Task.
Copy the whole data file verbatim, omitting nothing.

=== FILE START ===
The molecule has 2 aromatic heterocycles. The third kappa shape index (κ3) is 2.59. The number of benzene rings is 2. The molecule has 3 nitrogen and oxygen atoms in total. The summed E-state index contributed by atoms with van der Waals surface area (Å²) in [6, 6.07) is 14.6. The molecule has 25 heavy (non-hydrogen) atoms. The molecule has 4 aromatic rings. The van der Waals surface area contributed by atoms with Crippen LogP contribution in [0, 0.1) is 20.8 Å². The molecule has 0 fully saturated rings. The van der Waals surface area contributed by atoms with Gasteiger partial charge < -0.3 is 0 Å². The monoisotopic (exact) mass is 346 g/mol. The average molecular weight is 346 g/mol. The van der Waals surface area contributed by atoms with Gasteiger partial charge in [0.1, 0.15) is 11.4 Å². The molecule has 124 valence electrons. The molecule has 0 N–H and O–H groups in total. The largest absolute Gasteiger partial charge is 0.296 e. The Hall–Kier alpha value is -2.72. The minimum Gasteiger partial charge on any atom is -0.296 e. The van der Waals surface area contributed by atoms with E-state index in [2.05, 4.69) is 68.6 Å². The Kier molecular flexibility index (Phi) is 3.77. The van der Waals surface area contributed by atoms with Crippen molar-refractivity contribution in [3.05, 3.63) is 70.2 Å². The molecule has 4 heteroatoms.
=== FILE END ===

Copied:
The molecule has 2 aromatic heterocycles. The third kappa shape index (κ3) is 2.59. The number of benzene rings is 2. The molecule has 3 nitrogen and oxygen atoms in total. The summed E-state index contributed by atoms with van der Waals surface area (Å²) in [6, 6.07) is 14.6. The molecule has 25 heavy (non-hydrogen) atoms. The molecule has 4 aromatic rings. The van der Waals surface area contributed by atoms with Crippen LogP contribution in [0, 0.1) is 20.8 Å². The molecule has 0 fully saturated rings. The van der Waals surface area contributed by atoms with Gasteiger partial charge < -0.3 is 0 Å². The monoisotopic (exact) mass is 346 g/mol. The average molecular weight is 346 g/mol. The van der Waals surface area contributed by atoms with Gasteiger partial charge in [0.1, 0.15) is 11.4 Å². The molecule has 124 valence electrons. The molecule has 0 N–H and O–H groups in total. The largest absolute Gasteiger partial charge is 0.296 e. The Hall–Kier alpha value is -2.72. The minimum Gasteiger partial charge on any atom is -0.296 e. The van der Waals surface area contributed by atoms with E-state index in [2.05, 4.69) is 68.6 Å². The Kier molecular flexibility index (Phi) is 3.77. The van der Waals surface area contributed by atoms with Crippen molar-refractivity contribution in [3.05, 3.63) is 70.2 Å². The molecule has 4 heteroatoms.